AXI4 Master Interface - 2021.2 English

Vitis High-Level Synthesis User Guide (UG1399)

Document ID
UG1399
ft:locale
English (United States)
Release Date
2021-12-15
Version
2021.2 English

AXI4 memory-mapped (m_axi) interfaces allow kernels to read and write data in global memory (DDR, HBM, PLRAM). Memory-mapped interfaces are a convenient way of sharing data across different elements of the accelerated application, such as between the host and kernel, or between kernels on the accelerator card. Refer to Vitis-HLS-Introductory-Examples/Interface/Memory on Github for examples of some of these concepts.

The main advantages for m_axi interfaces are listed below:
  • The interface has a separate and independent read and write channels
  • It supports burst-based accesses with potential performance of ~17 GB/s
  • It provides support for outstanding transactions

In the Vitis Kernel flow the m_axi interface is assigned by default to pointer and array arguments. In this flow it supports the following default features:

  • Pointer and array arguments are automatically mapped to the m_axi interface
  • The default mode of operation is offset=slave in the Vitis flow and should not be changed
  • All pointer and array arguments are mapped to a single interface bundle to conserve device resources, and ports share read and write access across the time it is active
  • The default alignment in the Vitis flow is set to 64 bytes
  • The maximum read/write burst length is set to 16 by default
While not used by default in the Vivado IP flow, when the m_axi interface is specified it has the following default features:
  • The default operation mode is offset=off but you can change it as described in Offset and Modes of Operation
  • Assigned pointer and array arguments are mapped to a single interface bundle to conserve device resources, and share the interface across the time it is active
  • The default alignment in Vivado IP flow is set to 1 byte
  • The maximum read/write burst length is set to 16 by default

In both the Vivado IP flow and Vitis kernel flow, the INTERFACE pragma or directive can be used to modify default values as needed. Some customization can help improve design performance as described in Optimizing AXI System Performance.

You can use an AXI4 master interface on array or pointer/reference arguments, which Vitis HLS implements in one of the following modes:

  • Individual data transfers
  • Burst mode data transfers

With individual data transfers, Vitis HLS reads or writes a single element of data for each address. The following example shows a single read and single write operation. In this example, Vitis HLS generates an address on the AXI interface to read a single data value and an address to write a single data value. The interface transfers one data value per address.

void bus (int *d) {
 static int acc = 0;

 acc += *d;
 *d  = acc;
}

With burst mode transfers, Vitis HLS reads or writes data using a single base address followed by multiple sequential data samples, which makes this mode capable of higher data throughput. Burst mode of operation is possible when you use the C memcpy function or a pipelined for loop. Refer to AXI Burst Transfers for more information.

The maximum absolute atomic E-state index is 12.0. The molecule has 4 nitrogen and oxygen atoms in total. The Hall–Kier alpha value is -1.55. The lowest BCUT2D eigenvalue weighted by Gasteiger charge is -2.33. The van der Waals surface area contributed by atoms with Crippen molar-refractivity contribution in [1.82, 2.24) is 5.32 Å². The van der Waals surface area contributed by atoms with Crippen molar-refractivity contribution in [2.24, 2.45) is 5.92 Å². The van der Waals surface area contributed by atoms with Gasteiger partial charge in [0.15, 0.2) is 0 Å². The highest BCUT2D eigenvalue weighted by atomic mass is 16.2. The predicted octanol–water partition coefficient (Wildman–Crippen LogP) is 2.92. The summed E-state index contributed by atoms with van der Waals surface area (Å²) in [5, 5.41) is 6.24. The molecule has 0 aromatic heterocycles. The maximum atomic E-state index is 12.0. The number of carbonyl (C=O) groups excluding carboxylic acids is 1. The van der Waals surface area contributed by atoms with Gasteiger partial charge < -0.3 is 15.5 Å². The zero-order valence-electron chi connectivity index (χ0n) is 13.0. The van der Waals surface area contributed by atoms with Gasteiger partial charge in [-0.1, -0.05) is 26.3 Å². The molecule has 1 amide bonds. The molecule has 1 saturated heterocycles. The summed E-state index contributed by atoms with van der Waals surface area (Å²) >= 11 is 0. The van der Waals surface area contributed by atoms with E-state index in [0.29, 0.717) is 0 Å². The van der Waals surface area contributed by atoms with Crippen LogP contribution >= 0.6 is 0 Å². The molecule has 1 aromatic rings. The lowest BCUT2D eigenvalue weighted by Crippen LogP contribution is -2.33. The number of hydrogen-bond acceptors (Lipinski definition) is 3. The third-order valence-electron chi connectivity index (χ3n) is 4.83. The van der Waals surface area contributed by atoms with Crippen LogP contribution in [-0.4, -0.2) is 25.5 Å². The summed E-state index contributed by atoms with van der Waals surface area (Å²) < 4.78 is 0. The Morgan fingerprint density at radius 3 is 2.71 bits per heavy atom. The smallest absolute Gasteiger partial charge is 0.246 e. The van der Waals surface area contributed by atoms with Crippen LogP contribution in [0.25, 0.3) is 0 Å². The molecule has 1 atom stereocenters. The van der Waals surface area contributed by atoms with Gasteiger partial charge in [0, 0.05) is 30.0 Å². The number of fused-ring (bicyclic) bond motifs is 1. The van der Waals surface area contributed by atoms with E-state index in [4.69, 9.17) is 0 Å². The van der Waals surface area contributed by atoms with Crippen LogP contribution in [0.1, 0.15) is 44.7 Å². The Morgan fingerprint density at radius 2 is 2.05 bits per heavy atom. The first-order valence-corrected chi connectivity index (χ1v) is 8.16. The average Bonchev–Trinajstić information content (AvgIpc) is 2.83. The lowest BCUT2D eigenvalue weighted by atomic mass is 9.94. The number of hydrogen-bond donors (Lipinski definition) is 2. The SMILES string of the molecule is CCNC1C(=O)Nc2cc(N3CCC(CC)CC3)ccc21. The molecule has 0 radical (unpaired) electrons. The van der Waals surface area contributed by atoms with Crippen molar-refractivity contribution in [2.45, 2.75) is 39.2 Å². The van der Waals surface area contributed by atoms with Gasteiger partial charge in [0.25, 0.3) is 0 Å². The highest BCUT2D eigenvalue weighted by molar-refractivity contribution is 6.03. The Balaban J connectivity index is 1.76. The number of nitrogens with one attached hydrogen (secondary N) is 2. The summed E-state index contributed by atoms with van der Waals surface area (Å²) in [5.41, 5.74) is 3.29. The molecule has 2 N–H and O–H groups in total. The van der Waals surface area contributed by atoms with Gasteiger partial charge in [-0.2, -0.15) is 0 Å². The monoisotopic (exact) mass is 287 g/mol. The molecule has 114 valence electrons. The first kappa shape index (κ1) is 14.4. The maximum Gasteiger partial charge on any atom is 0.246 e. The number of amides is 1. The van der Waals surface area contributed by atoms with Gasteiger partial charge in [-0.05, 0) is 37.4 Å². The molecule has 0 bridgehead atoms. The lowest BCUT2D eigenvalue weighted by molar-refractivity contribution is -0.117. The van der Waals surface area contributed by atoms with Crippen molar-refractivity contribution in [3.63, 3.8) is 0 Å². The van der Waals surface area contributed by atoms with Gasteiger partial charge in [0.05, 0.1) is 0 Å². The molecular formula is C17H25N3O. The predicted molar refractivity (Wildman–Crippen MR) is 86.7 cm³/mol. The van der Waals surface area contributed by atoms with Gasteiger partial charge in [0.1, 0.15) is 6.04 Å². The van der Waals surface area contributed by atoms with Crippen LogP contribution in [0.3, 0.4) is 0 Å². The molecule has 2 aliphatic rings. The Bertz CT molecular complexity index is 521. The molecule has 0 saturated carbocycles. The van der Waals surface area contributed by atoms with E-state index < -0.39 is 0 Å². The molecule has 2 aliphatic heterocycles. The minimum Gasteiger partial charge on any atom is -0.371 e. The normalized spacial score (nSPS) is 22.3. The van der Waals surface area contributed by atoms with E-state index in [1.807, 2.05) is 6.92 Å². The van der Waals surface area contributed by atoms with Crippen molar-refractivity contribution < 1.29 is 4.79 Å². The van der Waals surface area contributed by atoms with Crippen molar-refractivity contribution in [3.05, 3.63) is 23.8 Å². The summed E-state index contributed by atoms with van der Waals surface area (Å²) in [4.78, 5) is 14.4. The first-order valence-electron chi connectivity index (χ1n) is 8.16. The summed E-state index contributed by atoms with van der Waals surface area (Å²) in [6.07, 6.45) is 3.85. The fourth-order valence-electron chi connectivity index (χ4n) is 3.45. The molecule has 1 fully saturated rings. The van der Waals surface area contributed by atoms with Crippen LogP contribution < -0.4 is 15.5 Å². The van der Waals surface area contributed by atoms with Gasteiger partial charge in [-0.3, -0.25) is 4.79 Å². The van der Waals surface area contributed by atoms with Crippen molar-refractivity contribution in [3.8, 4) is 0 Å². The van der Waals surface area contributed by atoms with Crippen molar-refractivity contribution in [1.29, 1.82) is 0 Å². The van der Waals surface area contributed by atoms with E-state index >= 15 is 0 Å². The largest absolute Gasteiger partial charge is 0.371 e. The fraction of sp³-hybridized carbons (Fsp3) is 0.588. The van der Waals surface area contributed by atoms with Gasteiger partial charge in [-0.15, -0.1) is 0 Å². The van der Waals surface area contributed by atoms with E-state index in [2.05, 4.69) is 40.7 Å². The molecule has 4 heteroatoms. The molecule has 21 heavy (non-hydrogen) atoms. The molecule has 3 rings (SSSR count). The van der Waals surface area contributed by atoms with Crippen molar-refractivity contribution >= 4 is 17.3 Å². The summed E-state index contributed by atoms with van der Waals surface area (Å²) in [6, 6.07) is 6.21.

Important: The C memcpy function is only supported for synthesis when used to transfer data to or from a top-level function argument specified with an AXI4 master interface.

The following example shows a copy of burst mode using the memcpy function. The top-level function argument a is specified as an AXI4 master interface.

void example(volatile int *a){

//Port a is assigned to an AXI4 master interface
#pragma HLS INTERFACE mode=m_axi depth=50 port=a
#pragma HLS INTERFACE mode=s_axilite port=return

 int i;
 int buff[50];

//memcpy creates a burst access to memory
 memcpy(buff,(const int*)a,50*sizeof(int));

 for(i=0; i < 50; i++){
 buff[i] = buff[i] + 100;
 }

 memcpy((int *)a,buff,50*sizeof(int));
}

When this example is synthesized, it results in the interface shown in the following figure.

Note: In this figure, the AXI4 interfaces are collapsed.
Figure 1. AXI4 Interface

The following example shows the same code as the preceding example but uses a for loop to copy the data out:

void example(volatile int *a){

#pragma HLS INTERFACE mode=m_axi depth=50 port=a
#pragma HLS INTERFACE mode=s_axilite port=return

//Port a is assigned to an AXI4 master interface

 int i;
 int buff[50];

//memcpy creates a burst access to memory
 memcpy(buff,(const int*)a,50*sizeof(int));

 for(i=0; i < 50; i++){
 buff[i] = buff[i] + 100;
 }

 for(i=0; i < 50; i++){
#pragma HLS PIPELINE
 a[i] = buff[i];
 }
}

When using a for loop to implement burst reads or writes, follow these requirements:

  • Pipeline the loop
  • Access addresses in increasing order
  • Do not place accesses inside a conditional statement
  • For nested loops, do not flatten loops, because this inhibits the burst operation
Note: Only one read and one write is allowed in a for loop unless the ports are bundled in different AXI ports. The following example shows how to perform two reads in burst mode using different AXI interfaces.

In the following example, Vitis HLS implements the port reads as burst transfers. Port a is specified without using the bundle option and is implemented in the default AXI interface. Port b is specified using a named bundle and is implemented in a separate AXI interface called d2_port.

void example(volatile int *a, int *b){

#pragma HLS INTERFACE s_axilite port=return 
#pragma HLS INTERFACE mode=m_axi depth=50 port=a
#pragma HLS INTERFACE mode=m_axi depth=50 port=b bundle=d2_port


 int i;
 int buff[50];

//copy data in
 for(i=0; i < 50; i++){
#pragma HLS PIPELINE
 buff[i] = a[i] + b[i];
 }
...
 }